In the case of assessment, there may be tensions between quantitative accountability-driven systems with frequent testing and ongoing, qualitative assessment for learning systems (Hayward & Spencer, 2010; Klenowski & Wyatt-Smith, 2014). These tensions have to be addressed in terms of the various stakeholders, as illustrated by the formative assessment studies mentioned above. Students are one of the stakeholder groups. Seeing students as partners in change, as proposed by Hargreaves and others, is crucial to make educational change more effective. This breaks with the traditional view of students as targets of change (Zhao, 2011). Instead, students are invited to co-construct what it is important to do and to know. The idea is very much in line with student-centred learning, taking diversity seriously by respecting and acknowledging the strengths of every student.
Timperley and Parr (2005) report from a large literacy project in New Zealand and one important factor they mention is a shared understanding, between the initiators and the implementers of change, of the problem the change in question is going to address. They also mention the importance of an agreement that change is possible or, at least, that there is some merit in trying. This means that sufficient time should be spent on justifying change.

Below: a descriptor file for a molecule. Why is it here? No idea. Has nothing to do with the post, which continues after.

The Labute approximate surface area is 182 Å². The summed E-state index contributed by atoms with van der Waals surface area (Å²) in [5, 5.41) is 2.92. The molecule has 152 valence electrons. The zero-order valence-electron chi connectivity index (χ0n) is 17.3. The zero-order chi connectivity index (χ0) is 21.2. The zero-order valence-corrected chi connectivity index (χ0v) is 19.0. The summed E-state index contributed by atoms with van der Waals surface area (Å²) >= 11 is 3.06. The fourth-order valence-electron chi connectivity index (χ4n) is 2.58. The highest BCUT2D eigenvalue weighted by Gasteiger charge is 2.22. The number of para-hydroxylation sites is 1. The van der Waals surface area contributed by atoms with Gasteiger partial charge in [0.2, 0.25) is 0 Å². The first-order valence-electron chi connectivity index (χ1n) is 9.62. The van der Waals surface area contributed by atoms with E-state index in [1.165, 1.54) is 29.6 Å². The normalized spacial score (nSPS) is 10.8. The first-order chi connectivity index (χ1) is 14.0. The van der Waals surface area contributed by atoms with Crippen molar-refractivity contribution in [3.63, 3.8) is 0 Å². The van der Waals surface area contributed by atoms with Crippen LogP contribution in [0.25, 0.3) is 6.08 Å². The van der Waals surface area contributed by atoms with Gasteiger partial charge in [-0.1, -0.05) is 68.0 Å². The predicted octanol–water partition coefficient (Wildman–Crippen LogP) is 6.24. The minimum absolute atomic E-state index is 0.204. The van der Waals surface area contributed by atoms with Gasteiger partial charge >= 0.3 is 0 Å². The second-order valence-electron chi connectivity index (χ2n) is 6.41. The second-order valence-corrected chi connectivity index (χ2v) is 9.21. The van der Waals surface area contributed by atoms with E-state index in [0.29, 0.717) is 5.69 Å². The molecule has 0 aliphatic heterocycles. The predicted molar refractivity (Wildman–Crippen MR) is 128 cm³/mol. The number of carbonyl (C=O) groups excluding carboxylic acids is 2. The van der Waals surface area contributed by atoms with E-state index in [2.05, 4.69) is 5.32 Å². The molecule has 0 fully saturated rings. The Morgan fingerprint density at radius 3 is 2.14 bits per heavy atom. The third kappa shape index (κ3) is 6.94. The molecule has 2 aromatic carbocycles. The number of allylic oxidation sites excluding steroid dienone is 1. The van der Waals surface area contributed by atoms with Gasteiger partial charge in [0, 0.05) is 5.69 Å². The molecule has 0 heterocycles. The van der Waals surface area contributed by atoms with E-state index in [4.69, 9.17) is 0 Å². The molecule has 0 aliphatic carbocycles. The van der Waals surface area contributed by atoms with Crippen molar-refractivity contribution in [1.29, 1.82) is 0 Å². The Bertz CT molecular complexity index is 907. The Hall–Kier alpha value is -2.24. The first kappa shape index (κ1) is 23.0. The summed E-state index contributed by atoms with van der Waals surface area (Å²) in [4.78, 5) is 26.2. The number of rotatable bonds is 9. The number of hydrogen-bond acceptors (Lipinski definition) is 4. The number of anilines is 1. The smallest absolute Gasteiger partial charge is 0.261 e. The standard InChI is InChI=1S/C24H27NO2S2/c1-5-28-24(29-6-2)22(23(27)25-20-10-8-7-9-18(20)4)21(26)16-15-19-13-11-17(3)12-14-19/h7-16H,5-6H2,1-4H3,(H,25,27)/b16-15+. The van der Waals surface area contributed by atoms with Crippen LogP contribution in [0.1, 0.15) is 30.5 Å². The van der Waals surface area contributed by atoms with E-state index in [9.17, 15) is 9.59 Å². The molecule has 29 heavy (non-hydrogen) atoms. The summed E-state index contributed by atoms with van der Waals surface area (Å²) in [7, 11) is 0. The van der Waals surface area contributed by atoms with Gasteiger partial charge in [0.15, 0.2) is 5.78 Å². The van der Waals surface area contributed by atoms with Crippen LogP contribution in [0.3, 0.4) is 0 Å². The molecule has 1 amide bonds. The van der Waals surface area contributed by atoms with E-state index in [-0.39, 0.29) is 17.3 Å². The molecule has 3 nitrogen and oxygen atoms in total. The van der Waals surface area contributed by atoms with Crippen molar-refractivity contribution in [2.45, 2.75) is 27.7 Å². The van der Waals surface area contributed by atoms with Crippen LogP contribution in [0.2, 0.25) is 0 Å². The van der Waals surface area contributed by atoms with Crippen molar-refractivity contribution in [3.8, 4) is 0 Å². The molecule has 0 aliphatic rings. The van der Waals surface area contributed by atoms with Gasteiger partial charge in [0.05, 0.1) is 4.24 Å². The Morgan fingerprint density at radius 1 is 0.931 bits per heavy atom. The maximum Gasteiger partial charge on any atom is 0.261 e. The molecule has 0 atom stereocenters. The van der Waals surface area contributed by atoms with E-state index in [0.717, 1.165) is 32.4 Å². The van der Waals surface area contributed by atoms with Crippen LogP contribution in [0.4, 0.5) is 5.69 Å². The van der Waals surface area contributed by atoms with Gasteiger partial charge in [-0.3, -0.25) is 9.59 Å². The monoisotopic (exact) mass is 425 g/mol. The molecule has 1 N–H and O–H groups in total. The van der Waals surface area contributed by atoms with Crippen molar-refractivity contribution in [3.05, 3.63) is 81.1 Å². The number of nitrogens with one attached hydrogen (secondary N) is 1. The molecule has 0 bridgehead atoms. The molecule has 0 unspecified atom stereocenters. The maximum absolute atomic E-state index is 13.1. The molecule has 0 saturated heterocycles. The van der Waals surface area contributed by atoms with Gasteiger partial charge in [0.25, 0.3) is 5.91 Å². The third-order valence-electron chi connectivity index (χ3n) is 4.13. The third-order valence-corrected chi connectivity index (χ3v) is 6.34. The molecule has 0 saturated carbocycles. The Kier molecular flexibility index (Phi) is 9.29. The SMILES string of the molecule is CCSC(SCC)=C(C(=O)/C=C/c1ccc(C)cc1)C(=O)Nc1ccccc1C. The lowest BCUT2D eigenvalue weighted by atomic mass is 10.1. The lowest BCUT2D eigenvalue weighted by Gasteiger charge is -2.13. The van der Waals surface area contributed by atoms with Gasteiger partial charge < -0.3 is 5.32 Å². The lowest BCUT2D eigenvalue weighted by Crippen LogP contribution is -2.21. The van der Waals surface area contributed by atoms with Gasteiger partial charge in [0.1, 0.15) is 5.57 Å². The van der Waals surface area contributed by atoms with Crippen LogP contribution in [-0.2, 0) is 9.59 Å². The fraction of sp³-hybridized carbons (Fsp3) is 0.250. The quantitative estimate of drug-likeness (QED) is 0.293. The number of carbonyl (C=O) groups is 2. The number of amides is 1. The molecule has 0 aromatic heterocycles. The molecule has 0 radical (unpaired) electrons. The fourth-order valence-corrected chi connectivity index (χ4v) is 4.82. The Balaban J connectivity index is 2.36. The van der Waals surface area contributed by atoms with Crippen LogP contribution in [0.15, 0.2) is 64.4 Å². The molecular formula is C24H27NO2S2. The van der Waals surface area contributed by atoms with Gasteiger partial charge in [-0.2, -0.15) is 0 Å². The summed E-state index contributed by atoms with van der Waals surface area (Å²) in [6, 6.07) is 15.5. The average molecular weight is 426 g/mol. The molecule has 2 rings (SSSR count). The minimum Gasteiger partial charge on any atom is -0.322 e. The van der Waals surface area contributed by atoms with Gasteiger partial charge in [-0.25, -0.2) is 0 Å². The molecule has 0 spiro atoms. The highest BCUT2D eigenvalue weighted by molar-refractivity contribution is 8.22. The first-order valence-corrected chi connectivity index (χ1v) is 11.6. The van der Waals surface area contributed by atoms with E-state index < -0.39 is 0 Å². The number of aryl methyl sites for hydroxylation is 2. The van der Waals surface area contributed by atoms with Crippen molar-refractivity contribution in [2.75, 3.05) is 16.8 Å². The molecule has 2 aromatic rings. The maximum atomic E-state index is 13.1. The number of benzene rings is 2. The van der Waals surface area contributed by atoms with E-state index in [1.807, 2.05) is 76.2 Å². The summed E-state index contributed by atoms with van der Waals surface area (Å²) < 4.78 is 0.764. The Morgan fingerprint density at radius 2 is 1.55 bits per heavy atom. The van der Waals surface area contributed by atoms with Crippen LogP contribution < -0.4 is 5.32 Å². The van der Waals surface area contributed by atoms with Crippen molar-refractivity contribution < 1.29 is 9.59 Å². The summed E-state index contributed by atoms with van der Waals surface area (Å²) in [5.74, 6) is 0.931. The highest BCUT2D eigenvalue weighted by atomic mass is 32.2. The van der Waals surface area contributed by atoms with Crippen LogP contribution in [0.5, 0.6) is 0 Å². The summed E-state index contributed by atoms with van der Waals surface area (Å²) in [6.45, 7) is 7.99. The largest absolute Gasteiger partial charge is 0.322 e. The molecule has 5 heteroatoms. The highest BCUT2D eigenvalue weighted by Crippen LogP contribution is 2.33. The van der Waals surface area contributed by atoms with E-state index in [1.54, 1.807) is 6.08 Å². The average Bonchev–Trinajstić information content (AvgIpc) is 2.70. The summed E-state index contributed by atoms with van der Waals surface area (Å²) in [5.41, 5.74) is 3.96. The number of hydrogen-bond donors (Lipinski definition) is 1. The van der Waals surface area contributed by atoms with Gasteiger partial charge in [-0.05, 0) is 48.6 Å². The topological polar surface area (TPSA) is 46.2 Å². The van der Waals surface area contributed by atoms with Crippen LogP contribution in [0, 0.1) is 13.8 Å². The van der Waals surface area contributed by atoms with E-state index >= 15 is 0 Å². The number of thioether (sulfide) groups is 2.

This article has explained the nature of educational change and has also addressed the question of why it is so difficult to change and how to make changes more effective. The article is by no means exhaustive but serves as a contribution to the field of educational change by scrutinising the term, its historical roots and its justifications. Furthermore, the article uses four empirical examples to underpin and understand a number of factors that seem to be successful in making educational change qualitatively more effective. These factors are: honesty about the difficulties of change; trust in the professional development of teachers; insisting not merely on a collaborative journey of change but also on an individual one, involving each student and each teacher; ensuring support during transformations (particularly from the leadership); acknowledging different trajectories of change and including parents by explaining to them the nature of change and its effects on their children; starting with small-scale change and then scaling up; accepting insecurity/tensions/contradictions as natural elements of change; spending sufficient time in reflective environments to justify change and to obtain a shared understanding of change. Thus, educational change can become more effective, in order for education to better meet the needs of the world outside school, and allowing policy, practice and research to become better aligned. However, it should be noted that professional practice is in the nature of a hypothesis and, thus, has to be formed, developed and tested continuously (Biesta, 2010). Thus, educational change is complex and contextual. There are so many different parts that have to work together to make it effective. One last point that should be made is that education forms people, who in turn form the world around them. There is a linear aspect to the title of this article: educational change has been treated as the object, and ‘we’, the subject, can make it, ‘educational change’, more effective. But ‘we’ are also an object, being affected by the subject ‘educational change’. Thus, the relationship between education and people is mutual and circular rather than linear. Nelson Mandela’s famous words, reminding us of the power education has on its surroundings, make it clear why educational change is so important and needs further research to develop and become even more effective: ‘Education is the most powerful weapon which you can use to change the world.’